A trip to London, a councillor tea party and Irish citizenship

Raymond McCord holds up his newly issued Irish passport alongside his British passport outside the H

Cllr Paul Arnott has been approved for an Irish passport - Credit: PA

A personal view from East Devon Council leader Paul Arnott.

East Devon District Council leader, Councilor Paul Arnott. Picture: Paul Arnott

East Devon District Council leader, Councilor Paul Arnott. Picture: Paul Arnott - Credit: Archant

For only the third time in two years, I went up to London last weekend.

Still possessing a dodgy immune system, I travelled by car, was fully masked at all times, and weaved my way along pavements wary of any sneezes like an overgrown Boy Scout exploring the jungle.

The purpose of the trip was to see son number two and his partner, the house they are hoping to buy very soon, and to meet her mum and dad for the first time – Covid19 having prevented this before.

Indeed, the young couple had only being going out together for a couple of months when they had to retreat from London to her parents’ home in Hertfordshire during the first wave back in Spring 2020. Feels like a lifetime ago now.

The parents were lovely, the dad an Arsenal supporter, which cannot be helped, and the mum as much as a livewire and positive thinker as her daughter. We couldn’t have been more pleased.

Early on Sunday morning, I dropped my wife off at Heathrow for her first plane ride in two years as she headed for a cheap five day trip with one of our daughters.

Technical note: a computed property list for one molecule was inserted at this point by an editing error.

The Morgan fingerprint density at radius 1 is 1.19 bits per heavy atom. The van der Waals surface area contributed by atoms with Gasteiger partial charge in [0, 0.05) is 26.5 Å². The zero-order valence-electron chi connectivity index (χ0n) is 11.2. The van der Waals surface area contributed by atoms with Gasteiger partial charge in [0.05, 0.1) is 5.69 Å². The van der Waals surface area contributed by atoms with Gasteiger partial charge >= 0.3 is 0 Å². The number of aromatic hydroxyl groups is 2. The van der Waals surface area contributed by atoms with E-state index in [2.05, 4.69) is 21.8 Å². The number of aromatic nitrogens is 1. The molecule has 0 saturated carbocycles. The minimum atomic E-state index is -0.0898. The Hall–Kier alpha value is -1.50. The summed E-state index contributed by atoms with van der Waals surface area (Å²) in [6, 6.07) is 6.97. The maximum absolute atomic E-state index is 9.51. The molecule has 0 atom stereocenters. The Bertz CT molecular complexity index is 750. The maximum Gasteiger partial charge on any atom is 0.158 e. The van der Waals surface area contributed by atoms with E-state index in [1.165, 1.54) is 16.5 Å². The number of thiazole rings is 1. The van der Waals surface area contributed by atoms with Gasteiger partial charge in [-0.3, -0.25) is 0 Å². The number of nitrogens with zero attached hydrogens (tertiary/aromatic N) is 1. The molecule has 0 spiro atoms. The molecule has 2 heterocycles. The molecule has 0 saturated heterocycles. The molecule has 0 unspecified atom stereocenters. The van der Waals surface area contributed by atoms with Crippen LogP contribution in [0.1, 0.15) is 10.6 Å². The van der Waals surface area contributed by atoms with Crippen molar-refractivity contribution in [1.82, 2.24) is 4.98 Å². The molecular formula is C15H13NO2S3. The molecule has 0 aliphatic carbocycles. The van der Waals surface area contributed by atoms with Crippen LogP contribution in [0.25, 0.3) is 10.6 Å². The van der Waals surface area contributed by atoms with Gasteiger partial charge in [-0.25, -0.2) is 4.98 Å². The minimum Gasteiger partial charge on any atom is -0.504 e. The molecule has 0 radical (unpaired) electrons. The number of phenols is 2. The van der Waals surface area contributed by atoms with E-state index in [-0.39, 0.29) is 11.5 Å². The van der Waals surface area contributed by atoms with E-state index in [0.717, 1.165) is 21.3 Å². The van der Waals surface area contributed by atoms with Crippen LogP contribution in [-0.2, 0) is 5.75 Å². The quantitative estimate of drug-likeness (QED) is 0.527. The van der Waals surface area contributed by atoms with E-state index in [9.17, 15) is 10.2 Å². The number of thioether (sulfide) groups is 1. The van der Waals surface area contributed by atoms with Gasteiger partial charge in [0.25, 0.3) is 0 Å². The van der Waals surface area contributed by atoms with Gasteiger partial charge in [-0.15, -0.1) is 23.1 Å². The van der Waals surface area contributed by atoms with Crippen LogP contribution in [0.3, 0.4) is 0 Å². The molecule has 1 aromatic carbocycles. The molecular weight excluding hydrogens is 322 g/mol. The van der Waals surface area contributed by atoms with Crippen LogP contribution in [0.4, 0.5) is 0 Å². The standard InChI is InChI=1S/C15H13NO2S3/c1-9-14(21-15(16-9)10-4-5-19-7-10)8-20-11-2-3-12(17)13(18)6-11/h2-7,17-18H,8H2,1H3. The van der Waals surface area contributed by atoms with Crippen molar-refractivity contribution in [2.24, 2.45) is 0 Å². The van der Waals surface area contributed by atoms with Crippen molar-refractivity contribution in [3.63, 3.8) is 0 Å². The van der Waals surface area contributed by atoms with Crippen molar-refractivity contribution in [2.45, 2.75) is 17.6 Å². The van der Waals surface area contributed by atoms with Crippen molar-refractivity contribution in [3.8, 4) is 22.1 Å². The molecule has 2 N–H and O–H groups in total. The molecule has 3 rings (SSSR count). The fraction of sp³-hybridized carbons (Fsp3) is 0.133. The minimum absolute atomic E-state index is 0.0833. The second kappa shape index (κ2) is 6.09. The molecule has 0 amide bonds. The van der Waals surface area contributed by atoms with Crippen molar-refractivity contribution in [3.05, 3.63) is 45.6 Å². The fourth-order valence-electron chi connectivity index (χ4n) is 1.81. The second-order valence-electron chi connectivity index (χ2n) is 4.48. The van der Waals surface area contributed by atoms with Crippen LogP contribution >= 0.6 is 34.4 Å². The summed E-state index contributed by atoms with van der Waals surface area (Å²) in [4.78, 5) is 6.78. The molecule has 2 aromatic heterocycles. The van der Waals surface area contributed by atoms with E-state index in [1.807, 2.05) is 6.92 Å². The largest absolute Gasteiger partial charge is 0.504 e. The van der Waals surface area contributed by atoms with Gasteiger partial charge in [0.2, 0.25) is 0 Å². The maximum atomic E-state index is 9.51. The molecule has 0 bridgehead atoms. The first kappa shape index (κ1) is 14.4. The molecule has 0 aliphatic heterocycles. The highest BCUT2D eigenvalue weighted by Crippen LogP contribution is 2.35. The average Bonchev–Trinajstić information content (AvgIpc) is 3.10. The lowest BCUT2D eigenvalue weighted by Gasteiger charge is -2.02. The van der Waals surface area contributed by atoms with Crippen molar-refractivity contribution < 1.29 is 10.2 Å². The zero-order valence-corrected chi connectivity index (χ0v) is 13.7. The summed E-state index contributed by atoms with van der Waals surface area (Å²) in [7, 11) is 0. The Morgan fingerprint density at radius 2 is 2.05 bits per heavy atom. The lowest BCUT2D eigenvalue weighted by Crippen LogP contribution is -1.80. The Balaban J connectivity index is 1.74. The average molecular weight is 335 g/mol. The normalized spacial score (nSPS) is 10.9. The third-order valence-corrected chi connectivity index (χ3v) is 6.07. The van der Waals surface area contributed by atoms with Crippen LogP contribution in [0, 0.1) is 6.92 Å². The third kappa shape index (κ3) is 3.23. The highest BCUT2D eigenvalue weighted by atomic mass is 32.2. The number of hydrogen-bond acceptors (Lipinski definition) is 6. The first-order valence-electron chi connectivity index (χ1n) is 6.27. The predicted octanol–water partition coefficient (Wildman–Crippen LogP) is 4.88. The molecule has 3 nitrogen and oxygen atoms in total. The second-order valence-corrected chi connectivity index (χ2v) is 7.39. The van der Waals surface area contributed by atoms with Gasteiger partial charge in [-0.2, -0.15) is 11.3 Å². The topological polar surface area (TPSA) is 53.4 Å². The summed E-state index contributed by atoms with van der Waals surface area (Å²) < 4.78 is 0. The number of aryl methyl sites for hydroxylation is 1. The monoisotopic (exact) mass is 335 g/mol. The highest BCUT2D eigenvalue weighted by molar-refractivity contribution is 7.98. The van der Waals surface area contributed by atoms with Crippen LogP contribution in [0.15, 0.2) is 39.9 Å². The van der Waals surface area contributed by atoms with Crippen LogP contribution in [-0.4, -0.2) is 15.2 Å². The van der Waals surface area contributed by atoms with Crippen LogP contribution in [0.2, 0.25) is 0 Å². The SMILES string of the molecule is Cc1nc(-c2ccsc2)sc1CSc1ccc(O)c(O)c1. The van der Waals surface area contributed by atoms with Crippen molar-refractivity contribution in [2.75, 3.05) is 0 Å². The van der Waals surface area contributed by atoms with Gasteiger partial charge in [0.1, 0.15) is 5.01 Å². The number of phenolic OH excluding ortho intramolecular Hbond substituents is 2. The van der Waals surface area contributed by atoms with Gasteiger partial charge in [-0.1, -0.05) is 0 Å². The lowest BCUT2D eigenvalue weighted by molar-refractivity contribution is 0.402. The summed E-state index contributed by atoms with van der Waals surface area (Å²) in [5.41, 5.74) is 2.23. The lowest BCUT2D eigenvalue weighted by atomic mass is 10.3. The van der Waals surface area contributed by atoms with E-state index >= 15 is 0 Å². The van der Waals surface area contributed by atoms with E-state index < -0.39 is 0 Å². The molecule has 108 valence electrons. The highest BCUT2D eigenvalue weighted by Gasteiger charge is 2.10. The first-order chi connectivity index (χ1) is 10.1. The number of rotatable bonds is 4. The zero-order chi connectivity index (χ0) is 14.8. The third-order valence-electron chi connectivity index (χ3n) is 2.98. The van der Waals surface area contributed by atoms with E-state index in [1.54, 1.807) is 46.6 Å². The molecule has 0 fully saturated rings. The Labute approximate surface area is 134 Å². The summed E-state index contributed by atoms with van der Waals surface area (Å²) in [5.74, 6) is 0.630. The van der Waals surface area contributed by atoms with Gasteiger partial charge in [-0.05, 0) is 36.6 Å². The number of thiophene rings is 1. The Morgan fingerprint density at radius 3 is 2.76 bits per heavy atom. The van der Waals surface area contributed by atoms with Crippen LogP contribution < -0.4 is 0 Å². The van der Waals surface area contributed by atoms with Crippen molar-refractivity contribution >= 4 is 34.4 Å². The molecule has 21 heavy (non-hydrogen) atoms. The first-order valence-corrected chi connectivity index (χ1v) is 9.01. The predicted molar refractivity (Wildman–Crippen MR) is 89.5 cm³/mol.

Most Read

All of which left me in the paradise of a sunny Spring morning at about 8am heading west from Heathrow and back down here.

It was early enough in the day that the traffic was minimal. I even managed to pass Stonehenge without stopping.

And without wishing to sound too sentimental, with every succeeding mile I felt more appreciative of the great beauty of our country – even seen from a Citroen trundling along the A303.

The rolling downs of Wiltshire and North Dorset, into the hills overlooking the Somerset Levels, and finally into Devon and a left turn down Stockland Hill almost all the way home.

The journey was also filled with anticipation, because arriving home at 11am I then had four hours to prepare a tea party in my back garden for many councillor friends from the Independent, LibDem and Green ranks.

For that same two year period, such a meeting has been near impossible, and even then could only be safely conducted - in my view - entirely outdoors.

We also had a very special person amongst of us we particularly wanted to honour, who has been pretty unwell for eighteen months and who we all have all missed.

It was great to be with her, to share a blissful afternoon in the sun, to affirm life.

There were a few informal speeches, and as the nervous host I was delighted to see my mounds of crustless cucumber or ham sandwiches polished off by those present.

Others brought cakes, savoury bakes and a magnificent offering of home-cooked scotch eggs.

When they had all left by about 6pm I flopped down on the sofa and as so often that great line from A Wonderful Life came to mind: “No man is alone who has friends”.

And also, no matter how tough life is for people, and how cross we can all get about things – indeed, a national sport is making mountains out of molehills – how fortunate we are to live in this particular part of this particular country.

The next day I received an email from out of the blue from the Passport Office in Ireland.

It was congratulating me that my year-old application for an Irish passport was approved, and it will drop through the letterbox soon.

Born from Irish parents in London, and British/English/South London/Devon to the tips of my toes, nevertheless I am considered in Ireland to also have been born Irish. That birthright includes a passport, and these days this allows me all the privileges we had until recently as Europeans.

That’s lots of layers of identity. I just wish all my lovely friends down here who wish it could still be European as well. Maybe one day.